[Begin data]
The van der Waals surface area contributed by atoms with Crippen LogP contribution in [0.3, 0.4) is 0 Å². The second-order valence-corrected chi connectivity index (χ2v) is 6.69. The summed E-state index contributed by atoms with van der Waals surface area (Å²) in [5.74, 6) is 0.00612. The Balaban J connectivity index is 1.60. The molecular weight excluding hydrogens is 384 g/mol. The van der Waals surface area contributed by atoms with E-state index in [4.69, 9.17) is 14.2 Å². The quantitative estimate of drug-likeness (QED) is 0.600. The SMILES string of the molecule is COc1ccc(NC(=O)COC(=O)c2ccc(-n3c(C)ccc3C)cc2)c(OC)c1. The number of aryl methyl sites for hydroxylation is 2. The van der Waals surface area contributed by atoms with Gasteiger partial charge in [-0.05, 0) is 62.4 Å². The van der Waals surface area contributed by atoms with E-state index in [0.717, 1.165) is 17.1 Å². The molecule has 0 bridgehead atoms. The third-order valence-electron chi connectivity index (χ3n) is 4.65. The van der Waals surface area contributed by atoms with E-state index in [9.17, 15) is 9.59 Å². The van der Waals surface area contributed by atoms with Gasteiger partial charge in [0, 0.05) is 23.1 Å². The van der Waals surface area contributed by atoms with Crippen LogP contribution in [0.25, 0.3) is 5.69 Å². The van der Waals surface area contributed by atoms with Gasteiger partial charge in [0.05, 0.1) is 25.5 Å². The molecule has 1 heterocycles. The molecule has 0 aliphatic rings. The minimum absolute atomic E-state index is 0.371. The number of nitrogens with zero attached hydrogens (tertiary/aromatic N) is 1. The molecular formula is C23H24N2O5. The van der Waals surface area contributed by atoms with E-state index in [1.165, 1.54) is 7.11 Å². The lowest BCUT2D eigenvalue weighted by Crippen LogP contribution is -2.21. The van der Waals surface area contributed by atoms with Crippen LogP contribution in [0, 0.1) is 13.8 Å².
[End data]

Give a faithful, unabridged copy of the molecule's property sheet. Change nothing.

The van der Waals surface area contributed by atoms with Crippen LogP contribution in [0.3, 0.4) is 0 Å². The second-order valence-corrected chi connectivity index (χ2v) is 6.69. The summed E-state index contributed by atoms with van der Waals surface area (Å²) in [5.74, 6) is 0.00612. The Balaban J connectivity index is 1.60. The molecular weight excluding hydrogens is 384 g/mol. The van der Waals surface area contributed by atoms with E-state index in [4.69, 9.17) is 14.2 Å². The quantitative estimate of drug-likeness (QED) is 0.600. The SMILES string of the molecule is COc1ccc(NC(=O)COC(=O)c2ccc(-n3c(C)ccc3C)cc2)c(OC)c1. The number of aryl methyl sites for hydroxylation is 2. The van der Waals surface area contributed by atoms with Gasteiger partial charge in [-0.05, 0) is 62.4 Å². The van der Waals surface area contributed by atoms with E-state index in [0.717, 1.165) is 17.1 Å². The molecule has 0 bridgehead atoms. The third-order valence-electron chi connectivity index (χ3n) is 4.65. The van der Waals surface area contributed by atoms with E-state index in [9.17, 15) is 9.59 Å². The van der Waals surface area contributed by atoms with Gasteiger partial charge in [0, 0.05) is 23.1 Å². The van der Waals surface area contributed by atoms with Crippen LogP contribution in [0.25, 0.3) is 5.69 Å². The van der Waals surface area contributed by atoms with Gasteiger partial charge in [0.05, 0.1) is 25.5 Å². The molecule has 1 heterocycles. The molecule has 0 aliphatic rings. The minimum absolute atomic E-state index is 0.371. The number of nitrogens with zero attached hydrogens (tertiary/aromatic N) is 1. The molecular formula is C23H24N2O5. The van der Waals surface area contributed by atoms with E-state index in [1.165, 1.54) is 7.11 Å². The lowest BCUT2D eigenvalue weighted by Crippen LogP contribution is -2.21. The van der Waals surface area contributed by atoms with Crippen LogP contribution in [0, 0.1) is 13.8 Å².